Specialization and the Linux Desktop
Our benevolent dictator for life recently claimed that he was still aiming at Linux being as prevalent on the desktop as it is in the datacenter or in the cloud. The statement was meant with roaring applause from the crowd, and a few healthy, and a few not so healthy, doses of skepticism from the press. Recently, IT World asked “Does it still make sense for Linus to want the desktop for Linux?”, and Matt Asay from Tech Repubic asked “Can we please stop talking about the Linux desktop?”. Both publishers are critical of the claim that there is still room for Linux on Personal Computers, and point to Android as a Linux success story. What both articles miss though is that the flexibility of Linux, and the permissiveness of its open source license may be the thing that saves Linux on the desktop, just not in the way we were expecting.
Computers are fascinating tools, they can be so many things to so many different people. In fact, there are few occupations today that are not enhanced in some way by use of a computer. Because of this, the two biggest companies in the industry, Microsoft and Apple, take a generalist approach and build operating systems aimed at the majority of the people. As we’ve seen, for many use cases this approach works well for them, but it’s also the approach Linux has mimicked for the past twenty years and we’ve not seen the same success. Clearly we need to take a different approach. Most suggestions on how to make the Linux desktop more appealing focus on making the user interface “better,” or making it easier to adopt for new users. I suggest we take a different approach and leverage the strengths of Linux to build specialized, highly focused computers that appeal to specific user groups.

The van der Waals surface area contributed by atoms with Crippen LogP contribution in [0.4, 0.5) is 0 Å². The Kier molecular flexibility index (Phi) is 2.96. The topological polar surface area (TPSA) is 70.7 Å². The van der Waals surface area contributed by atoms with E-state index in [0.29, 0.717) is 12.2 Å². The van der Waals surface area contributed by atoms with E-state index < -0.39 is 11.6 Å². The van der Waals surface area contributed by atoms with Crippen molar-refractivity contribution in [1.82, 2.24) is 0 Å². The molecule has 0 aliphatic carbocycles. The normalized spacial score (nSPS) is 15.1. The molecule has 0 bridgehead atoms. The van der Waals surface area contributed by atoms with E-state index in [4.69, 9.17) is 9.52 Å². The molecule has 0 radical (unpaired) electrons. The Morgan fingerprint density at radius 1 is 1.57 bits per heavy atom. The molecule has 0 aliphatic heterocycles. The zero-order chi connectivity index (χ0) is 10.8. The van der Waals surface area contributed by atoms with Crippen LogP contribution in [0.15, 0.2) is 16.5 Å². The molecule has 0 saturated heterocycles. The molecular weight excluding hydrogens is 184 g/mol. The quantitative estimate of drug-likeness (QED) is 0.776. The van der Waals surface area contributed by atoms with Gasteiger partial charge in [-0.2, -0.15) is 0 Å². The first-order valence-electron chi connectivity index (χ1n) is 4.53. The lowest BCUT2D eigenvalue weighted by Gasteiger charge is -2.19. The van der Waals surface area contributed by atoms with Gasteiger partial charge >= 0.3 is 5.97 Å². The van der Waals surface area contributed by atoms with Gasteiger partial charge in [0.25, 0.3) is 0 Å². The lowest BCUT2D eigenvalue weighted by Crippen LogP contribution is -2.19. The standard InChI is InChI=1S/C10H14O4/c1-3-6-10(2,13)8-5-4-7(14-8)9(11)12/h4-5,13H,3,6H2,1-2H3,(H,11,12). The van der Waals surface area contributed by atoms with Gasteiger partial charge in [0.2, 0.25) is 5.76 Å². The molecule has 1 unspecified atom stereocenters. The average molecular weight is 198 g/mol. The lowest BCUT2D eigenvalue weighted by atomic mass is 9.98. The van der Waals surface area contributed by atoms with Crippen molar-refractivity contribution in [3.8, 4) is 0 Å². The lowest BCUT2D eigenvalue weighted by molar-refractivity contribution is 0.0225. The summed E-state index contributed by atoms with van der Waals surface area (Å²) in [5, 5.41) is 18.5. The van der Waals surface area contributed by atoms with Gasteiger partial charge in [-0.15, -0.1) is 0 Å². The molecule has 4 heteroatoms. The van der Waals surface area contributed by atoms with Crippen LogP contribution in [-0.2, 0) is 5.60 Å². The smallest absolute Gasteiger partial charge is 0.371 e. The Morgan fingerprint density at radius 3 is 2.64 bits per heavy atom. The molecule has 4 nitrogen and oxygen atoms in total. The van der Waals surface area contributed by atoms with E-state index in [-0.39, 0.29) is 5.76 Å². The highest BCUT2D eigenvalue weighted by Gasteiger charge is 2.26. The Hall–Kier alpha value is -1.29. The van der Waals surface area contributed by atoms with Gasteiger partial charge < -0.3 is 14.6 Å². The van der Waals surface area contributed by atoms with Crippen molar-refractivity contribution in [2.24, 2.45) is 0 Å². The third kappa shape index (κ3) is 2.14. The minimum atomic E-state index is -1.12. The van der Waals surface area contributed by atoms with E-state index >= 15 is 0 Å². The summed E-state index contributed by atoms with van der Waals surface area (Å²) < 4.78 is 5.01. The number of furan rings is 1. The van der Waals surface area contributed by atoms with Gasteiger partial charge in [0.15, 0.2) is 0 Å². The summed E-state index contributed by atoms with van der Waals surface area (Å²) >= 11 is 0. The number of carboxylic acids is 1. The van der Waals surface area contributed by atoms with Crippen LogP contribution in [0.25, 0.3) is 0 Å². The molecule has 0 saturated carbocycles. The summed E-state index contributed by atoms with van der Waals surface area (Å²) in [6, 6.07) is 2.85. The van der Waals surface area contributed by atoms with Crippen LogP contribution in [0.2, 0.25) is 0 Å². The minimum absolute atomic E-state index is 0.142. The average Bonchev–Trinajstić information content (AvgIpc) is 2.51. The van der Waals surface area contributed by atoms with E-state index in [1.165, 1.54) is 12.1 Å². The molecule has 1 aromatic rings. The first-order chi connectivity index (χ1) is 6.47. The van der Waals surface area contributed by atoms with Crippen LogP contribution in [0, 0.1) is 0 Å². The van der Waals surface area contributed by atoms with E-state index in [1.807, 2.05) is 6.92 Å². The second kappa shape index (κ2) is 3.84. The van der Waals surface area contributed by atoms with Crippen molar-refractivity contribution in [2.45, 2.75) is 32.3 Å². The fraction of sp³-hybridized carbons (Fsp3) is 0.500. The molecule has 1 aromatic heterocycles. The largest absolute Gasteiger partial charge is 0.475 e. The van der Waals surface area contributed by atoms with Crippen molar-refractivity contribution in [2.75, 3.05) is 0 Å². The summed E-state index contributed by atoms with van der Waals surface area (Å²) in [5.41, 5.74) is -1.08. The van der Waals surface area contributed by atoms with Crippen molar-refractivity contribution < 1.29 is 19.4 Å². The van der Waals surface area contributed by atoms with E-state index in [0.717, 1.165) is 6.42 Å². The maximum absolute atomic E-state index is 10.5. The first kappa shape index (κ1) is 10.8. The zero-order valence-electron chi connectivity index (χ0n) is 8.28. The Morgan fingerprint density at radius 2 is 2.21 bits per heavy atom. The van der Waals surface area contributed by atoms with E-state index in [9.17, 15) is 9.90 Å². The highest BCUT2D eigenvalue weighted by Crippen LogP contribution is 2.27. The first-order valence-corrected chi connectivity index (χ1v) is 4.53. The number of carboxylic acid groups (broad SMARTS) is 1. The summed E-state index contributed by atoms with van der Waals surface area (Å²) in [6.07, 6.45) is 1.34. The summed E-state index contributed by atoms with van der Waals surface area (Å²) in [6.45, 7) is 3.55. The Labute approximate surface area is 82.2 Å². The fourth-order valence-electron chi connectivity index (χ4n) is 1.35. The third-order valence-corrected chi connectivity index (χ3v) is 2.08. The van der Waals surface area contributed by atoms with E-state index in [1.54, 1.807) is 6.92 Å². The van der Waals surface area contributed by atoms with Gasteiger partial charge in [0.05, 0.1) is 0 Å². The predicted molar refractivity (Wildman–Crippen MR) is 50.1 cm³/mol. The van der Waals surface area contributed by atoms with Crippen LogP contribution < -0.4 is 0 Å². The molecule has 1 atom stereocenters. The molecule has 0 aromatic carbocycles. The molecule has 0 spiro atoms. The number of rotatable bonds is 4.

My favorite example for this is scientific computing, because all of the building blocks are already there, and many scientists are already using a significant amount of open source software for their research. While much of the software is geared towards OS X, since Apple takes a generalist approach to the design of their software, they are not intentionally catering towards scientists in the same way that a dedicated Linux computing platform could. Imagine a machine designed from the ground up for data analysis and report generation, with built in hooks for open research sharing and publication.
Or, consider a system designed with professional grade, Hollywood level film production in mind. Linux could be the base of a reliable, open, dedicated system for the incredible amount of computational power that creating a modern blockbuster requires. Even if the application for actually dong the editing comes from Adobe, perhaps they build on Linux and release their own dedicated system, much like Steam is doing with their Steam Machines.
Big businesses that are tired of riding the complicated Microsoft desktop train could get off at any time with a Linux desktop distribution built for virtual desktop infrastructure and long term stability and support in mind. Assuming that most business functions and internal applications move to web based systems anyway, pushing out a Linux desktop running a modern browser would make perfect sense for many companies.
In each of the examples given above, Linux is bent and shaped exactly to fit the task at hand. Instead of presuming to be a general, consumer computing platform, it assumes that it will need to be modular from the start, and provides the internal building blocks to make this possible. The Linux desktop doesn’t need us to stop talking about it, it simply needs us to, ever so slightly, change the conversation.